2011, Marseille France: Our first Halloween in France
“Well, Catherine? What do you think of your zombie/fairy costume?”
We first arrived in France back in Octobre of 2011. We didn’t know anyone and we didn’t know much about Marseille, our new city.
We also didn’t know the average French person sees Halloween as a morbid, superficial and commercial holiday imported from the United States.
Halloween Controversy In France: Why so many French people dislike Halloween
Halloween is not a traditional French Holiday:
Halloween is not a conventional French Holiday.
Many French people don’t see the reason behind Halloween like they do in Easter, Christmas or even mothers day. Those all seem like clear-cut holidays you celebrate for a purpose.
Fake blood, cutting up pumpkins instead of eating them and going from house to house for candy? What’s the point?
French people don’t know how to celebrate Halloween.
Prior to the 1990’s, Halloween was relatively unknown to the average French person. Today, it’s well known but many French people are confused about how to celebrate it because they didn’t grow up with it.
Bad timing: Halloween steals the limelight from another French holiday
Halloween has the miss-fortunate luck of occurring the day before an all-important and ancient Catholic holiday called La Toussaint (All Saints Day) on the 1st of November when French people visit cemeteries and freshen up the graves and tombstones of their loved ones with fresh flowers.
French people can’t pronounce the word Halloween
I have had countless friends mention that they don’t know how to pronounce Halloween, as if it’s just another reason to hate Halloween.
In French, the H is silent, so the French pronounce Halloween without the H like this..”AAA-Lo-EEN”.
Halloween is seen as another way for stores to make money: crass commercialism:
Many French grocery stores, bakeries, small shops and companies use Halloween imagery in their ads and shop windows to sell more products and drum up more business.
This type of crass commercialism has solidified the notion that Halloween is a very commercial holiday.
Some French people do celebrate Halloween. Here’s how!
The French in France who do celebrate Halloween tend to be adults or teenagers who attend parties at friends’ homes, bars, clubs, restaurants and other gatherings. Teenagers find it trendy and cool to get dressed up for Halloween.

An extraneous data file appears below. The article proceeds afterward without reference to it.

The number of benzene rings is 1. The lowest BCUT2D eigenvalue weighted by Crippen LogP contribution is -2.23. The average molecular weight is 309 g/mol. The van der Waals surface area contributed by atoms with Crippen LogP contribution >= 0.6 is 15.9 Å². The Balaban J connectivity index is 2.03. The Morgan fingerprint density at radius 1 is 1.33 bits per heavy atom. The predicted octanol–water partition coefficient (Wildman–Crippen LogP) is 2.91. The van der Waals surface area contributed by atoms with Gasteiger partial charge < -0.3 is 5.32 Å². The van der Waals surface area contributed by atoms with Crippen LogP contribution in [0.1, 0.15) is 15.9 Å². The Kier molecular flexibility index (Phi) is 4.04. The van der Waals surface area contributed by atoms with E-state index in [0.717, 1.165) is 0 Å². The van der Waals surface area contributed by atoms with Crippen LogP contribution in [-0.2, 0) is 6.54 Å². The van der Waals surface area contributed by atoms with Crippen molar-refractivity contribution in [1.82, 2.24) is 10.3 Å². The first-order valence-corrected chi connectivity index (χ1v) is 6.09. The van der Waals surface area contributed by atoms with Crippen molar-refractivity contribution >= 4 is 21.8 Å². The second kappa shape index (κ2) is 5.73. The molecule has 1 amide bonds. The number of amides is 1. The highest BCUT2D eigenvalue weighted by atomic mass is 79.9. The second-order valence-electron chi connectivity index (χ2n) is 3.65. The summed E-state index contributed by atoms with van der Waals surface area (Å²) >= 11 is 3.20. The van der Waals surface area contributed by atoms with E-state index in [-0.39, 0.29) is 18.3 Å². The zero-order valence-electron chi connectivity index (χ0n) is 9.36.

Trick-or-treating from door to door on the other hand is extremely rare in France. We’ve had no more than one or two trick-or-treaters ring our doorbell each Halloween. Compare that to the 50 plus trick-or-treaters we used to get when we lived in Belmont California.
Shop-to-shop trick or treating is a thing in some French towns
Some shops in France have gotten into the habit of passing out candy to kids who get dressed up. If you live in a town with an area full of shops, this can be a fun way to celebrate with the kids and it’s typically what we do with ours. You can read about it and how we celebrate Halloween in Montpellier France here.
No cute costumes- only scary ones.
In France, Halloween costumes tend to be scarier in the traditional sense. Think vampires, ghosts, witches and goblins rather than cute costumes like princesses, superheroes, cowgirls and turtles.
If you dress up as a princess or some other cute costume in France, people might actually think that you are dressing up for Mardi Gras rather than Halloween.
If you do dress up in a non-scary costume for Halloween, you’re bound to confuse some French people.
I once posted a couple of photos of a Halloween party our family went to on Facebook, and one of my French friends thought our daughter’s cowboy costume looked more like a Mardi gras costumes because it wasn’t. (Mardi Gras aka Fat Tuesday, occurs the day before Ash Wednesday and 47 days before Easter).
What about pumpkins?
Traditionally, pumpkins are not a favourite food in France so forget about taking the kids to a pumpkin patch. I’ve read that there are some pumpkin patches located just outside of Paris, but I have never actually seen or been to one myself.
So when I saw pumpkins for sale at our local grocery store, I was not only shocked but delighted.
I did find it strange that they called it a “jack lanterne” and not a pumpkin. (the French word for pumpkin is Citrouille). I suppose they can sell more pumpkins if they call them Jack Lanterne’s which only fortifies the belief that Halloween is a commercial holiday.
We never actually carved our pumpkin because I ended up making pumpkin pie for the very first time which turned out pretty damn good. Our French friends didn’t like it.
My recommendation on how to celebrate Halloween in France
I am not sure if Halloween will ever be as huge as it is in the United States, Canada and Ireland but for expats like us who live in France and want to celebrate it, here are my suggestions.
- Throw your own Halloween party and invite your neighbours, your kid’s friends and their parents or co-workers.
- Sure take the kids trick-or-treating if you want but like I said, trick-or-treaters are rare and finding a house that has candy is even more unusual.
- Search for Halloween parties at bars or restaurants in your area. It is, after all, a rather commercial holiday so some businesses will celebrate it to lure in customers.
- Go to Disneyland for Halloween in Paris. We did in 2013, and it was a blast. We rented a house from airbnb.com and bought our tickets online.
- Go to the movies.
- Do like most French people and DO NOTHING on Halloween!
- If you are near an area with shops and businesses, you can take the kids trick or treating to those businesses which are open. Many will have candy on hand to pass out to the children.
- Look for any locally advertised events. For instance in Montpellier at the Franco-American centre, they hold an annual Halloween party for kids.
Hope you had a great Halloween.